“Of course I can sell my house and earn a profit. But where will I live? Houses everywhere are getting more expensive as well!”

Nearer to the heart of Kunming, where the likes of KFC, the Big M and yes, even Breadtalk have sprouted within walking distance of each other, apartments owners literally live in million-yuan homes.

Little wonder then, that cash-rich Chinese are riding the bubble by buying their second and third houses. After all, what’s a million-yuan when the returns could potentially amount to 1.5 million yuan.

Government measures to cool the property market have been effective, but inflation is still rampant. Overall inflation remains high at 5.1% while food inflation stands at 10%.

According to Professor Zhang Jian Hua at Yunnan University, the crux of the problem lies in China’s lax monetary policy.

As a reaction towards the flood of liquidity unleashed by US’s own loose monetary policy during the recent depression, the Chinese government is now taking measures to rein in easy money, partly to curb property speculation.

“Property is not so easy to buy if you don’t have guanxi. The bulk of the warehouses in this estate have been reserved for friends and family of the developer. Outsiders like us have to pick from the leftovers.” – Yang Bo, business developer

Previously, homebuyers only had to pay 20 to 30% of the sum upfront and take a bank loan for the remainder. This now only applies to first-time buyers. Individuals looking to buy their second house now foot 50% upfront while third-timers pay the full sum in cash. But that’s only for housing. Speculation is still rampant in the commercial sector.

Yang Bo, 32, owns a chain of music schools in and around Kunming. He’s just bought the first floor of a 6-storey warehouse, intending to use the space as a warehouse retail outlet for his pianos.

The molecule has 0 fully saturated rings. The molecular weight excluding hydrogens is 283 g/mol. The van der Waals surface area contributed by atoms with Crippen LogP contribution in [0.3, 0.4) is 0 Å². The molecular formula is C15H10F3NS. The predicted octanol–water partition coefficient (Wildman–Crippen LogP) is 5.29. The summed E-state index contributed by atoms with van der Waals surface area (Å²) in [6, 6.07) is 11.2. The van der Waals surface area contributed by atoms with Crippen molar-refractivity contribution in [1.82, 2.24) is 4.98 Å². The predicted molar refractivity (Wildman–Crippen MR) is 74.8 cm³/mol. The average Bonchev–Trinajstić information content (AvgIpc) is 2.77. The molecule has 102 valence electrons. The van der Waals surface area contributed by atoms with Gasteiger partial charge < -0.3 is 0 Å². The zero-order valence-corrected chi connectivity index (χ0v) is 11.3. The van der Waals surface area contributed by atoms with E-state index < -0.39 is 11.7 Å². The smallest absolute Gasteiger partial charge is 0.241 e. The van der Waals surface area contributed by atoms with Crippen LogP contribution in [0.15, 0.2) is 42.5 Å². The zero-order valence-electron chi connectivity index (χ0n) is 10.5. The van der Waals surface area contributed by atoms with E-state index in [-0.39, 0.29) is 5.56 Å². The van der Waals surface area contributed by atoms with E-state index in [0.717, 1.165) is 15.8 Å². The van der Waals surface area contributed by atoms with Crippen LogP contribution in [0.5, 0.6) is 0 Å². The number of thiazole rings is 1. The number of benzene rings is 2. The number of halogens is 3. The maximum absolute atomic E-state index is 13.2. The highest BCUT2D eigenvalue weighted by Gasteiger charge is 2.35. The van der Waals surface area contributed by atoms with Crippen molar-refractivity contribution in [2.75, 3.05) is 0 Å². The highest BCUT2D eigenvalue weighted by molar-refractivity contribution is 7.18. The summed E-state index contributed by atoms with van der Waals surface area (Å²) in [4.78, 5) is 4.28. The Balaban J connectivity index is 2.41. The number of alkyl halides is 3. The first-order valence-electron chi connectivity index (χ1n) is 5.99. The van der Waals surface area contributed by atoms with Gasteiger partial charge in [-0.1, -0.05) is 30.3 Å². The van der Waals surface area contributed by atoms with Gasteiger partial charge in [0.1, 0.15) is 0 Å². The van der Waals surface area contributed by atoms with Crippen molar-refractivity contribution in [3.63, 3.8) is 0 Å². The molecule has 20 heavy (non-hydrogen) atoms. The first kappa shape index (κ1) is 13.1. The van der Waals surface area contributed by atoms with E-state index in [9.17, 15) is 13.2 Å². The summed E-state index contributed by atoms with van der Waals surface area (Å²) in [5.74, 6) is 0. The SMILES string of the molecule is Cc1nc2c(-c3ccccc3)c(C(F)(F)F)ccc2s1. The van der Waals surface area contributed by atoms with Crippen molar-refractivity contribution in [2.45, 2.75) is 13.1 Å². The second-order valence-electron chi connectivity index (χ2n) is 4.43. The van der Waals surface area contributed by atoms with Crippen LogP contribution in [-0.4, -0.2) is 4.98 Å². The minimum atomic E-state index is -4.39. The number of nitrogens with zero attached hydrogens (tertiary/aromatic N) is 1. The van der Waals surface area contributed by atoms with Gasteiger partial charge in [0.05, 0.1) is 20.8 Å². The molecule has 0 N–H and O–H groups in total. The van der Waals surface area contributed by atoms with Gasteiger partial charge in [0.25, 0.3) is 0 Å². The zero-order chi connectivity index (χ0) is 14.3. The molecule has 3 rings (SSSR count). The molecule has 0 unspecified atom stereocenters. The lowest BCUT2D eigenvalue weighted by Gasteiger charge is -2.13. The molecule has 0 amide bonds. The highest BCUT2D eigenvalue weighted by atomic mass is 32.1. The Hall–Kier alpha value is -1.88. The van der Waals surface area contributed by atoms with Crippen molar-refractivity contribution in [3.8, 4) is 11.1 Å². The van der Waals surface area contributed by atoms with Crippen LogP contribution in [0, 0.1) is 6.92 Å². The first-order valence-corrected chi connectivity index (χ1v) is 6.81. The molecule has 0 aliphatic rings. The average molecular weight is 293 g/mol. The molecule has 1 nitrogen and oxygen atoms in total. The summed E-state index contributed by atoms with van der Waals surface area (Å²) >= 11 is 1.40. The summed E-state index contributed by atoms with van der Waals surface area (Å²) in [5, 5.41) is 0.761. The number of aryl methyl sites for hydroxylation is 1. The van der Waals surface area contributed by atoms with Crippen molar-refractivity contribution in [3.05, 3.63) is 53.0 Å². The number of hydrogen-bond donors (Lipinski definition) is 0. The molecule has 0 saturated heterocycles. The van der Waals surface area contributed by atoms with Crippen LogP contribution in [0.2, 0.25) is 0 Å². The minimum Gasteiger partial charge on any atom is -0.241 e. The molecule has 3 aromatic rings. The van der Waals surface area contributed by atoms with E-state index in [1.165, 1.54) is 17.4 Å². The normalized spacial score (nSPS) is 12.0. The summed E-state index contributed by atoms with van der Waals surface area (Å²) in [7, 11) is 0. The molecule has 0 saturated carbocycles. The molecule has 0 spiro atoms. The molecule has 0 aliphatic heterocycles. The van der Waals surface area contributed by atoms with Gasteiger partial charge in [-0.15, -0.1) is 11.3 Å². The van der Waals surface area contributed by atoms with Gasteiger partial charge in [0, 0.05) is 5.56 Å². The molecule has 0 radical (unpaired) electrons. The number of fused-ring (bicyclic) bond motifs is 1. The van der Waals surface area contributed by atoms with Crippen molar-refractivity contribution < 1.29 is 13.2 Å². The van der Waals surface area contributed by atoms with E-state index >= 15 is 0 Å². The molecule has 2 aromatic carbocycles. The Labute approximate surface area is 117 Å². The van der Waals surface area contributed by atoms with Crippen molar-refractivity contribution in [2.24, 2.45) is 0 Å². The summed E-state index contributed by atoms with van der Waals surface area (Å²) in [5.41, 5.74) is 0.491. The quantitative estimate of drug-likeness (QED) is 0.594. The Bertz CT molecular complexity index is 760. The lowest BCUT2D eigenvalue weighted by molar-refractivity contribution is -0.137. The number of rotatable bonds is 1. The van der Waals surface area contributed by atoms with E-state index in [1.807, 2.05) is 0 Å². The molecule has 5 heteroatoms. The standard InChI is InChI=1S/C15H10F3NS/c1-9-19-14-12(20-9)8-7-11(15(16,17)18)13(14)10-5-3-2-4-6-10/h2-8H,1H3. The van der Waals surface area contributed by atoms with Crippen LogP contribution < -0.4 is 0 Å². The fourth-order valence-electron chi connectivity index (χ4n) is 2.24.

“The developers wanted me to foot an additional 300,000 yuan when they agreed on 5 million yuan a few days ago. Now everyone’s holding back on their sales, hoping for the prices to increase.”

Still, he says the terms are good. With a 16% cashback incentive payable over two years, he says that by jumping in early, he’s saved himself 814,400 yuan.

“Property is not so easy to buy if you don’t have guanxi. The bulk of the warehouses in this estate have been reserved for friends and family of the developer. Outsiders like us have to pick from the leftovers. But it’s still a good deal because the area is near the distributorship cluster.”

An oversupply of liquidity over the past two years has also led to rising food prices, indicative by the Consumer Price Index (CPI) which stands at a 28-month high.

Lowering the logistical costs of agricultural produce and releasing some state food reserves, the government has managed to stabilise the prices of grain and cooking oil. Wholesale prices of vegetables have even gone down, according to Xinhua.

“That’s still not addressing the problem” says Professor Zhang.

With price controls in place, the Chinese farmers working with already low profit margins have even less incentive to be productive. He insists that there should be more investment in the agricultural sector instead. But such a policy would not have an immediate effect.

Remarking rather pessimistically, he mentions that it would also be half a year before current monetary policies have a tangible impact on the daily lives of the ordinary Chinese.

The People’s Bank of China (PBOC) has hiked the reserve rate ratio (RRR) for the sixth time this year. Banks now have to park 18.5 percent of their reserves with the central bank. This decreases the level of liquidity or put simply, gives banks less money to lend.

Speculators may now find it more costly, or even impossible to get a loan because the banks are, well, short of money.

Other policies such as the oil price hike (in anticipation of rising demand) and gradual appreciation of the Yuan (to fight imported inflation), and the recent rise in interest rates (leading to less incentive to borrow and more incentive to park one’s cash in the bank) too may look to be effective in combating inflation, but could in fact make little difference on the ground in the short run.

Can China sustain this rate of economic growth while keeping inflation at bay? While the authorities insist that existing monetary policies should serve to slow down speculation while maintaining fiscal growth, reality seems to suggest otherwise.

The liquidity crunch unfortunately still does not address problems such as the one Yang Bo is facing. Developers are hoarding property in the hope of future price increases – this has little to do with how easy or difficult it is to obtain loans.